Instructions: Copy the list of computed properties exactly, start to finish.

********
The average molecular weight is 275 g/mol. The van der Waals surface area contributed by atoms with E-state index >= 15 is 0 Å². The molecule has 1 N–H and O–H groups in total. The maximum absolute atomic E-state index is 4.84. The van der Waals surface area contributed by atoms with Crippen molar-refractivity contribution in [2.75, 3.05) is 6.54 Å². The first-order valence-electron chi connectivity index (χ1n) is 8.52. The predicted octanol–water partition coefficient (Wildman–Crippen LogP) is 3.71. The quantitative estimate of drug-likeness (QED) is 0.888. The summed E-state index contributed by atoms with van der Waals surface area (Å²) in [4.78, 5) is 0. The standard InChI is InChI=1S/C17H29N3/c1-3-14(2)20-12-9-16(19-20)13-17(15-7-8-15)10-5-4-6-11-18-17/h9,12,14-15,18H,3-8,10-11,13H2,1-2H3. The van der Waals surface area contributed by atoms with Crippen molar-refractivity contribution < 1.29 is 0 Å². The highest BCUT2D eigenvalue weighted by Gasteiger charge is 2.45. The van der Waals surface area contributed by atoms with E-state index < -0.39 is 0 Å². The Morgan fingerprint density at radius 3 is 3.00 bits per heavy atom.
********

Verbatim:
The average molecular weight is 275 g/mol. The van der Waals surface area contributed by atoms with E-state index >= 15 is 0 Å². The molecule has 1 N–H and O–H groups in total. The maximum absolute atomic E-state index is 4.84. The van der Waals surface area contributed by atoms with Crippen molar-refractivity contribution in [2.75, 3.05) is 6.54 Å². The first-order valence-electron chi connectivity index (χ1n) is 8.52. The predicted octanol–water partition coefficient (Wildman–Crippen LogP) is 3.71. The quantitative estimate of drug-likeness (QED) is 0.888. The summed E-state index contributed by atoms with van der Waals surface area (Å²) in [4.78, 5) is 0. The standard InChI is InChI=1S/C17H29N3/c1-3-14(2)20-12-9-16(19-20)13-17(15-7-8-15)10-5-4-6-11-18-17/h9,12,14-15,18H,3-8,10-11,13H2,1-2H3. The van der Waals surface area contributed by atoms with Crippen molar-refractivity contribution < 1.29 is 0 Å². The highest BCUT2D eigenvalue weighted by Gasteiger charge is 2.45. The van der Waals surface area contributed by atoms with E-state index < -0.39 is 0 Å². The Morgan fingerprint density at radius 3 is 3.00 bits per heavy atom.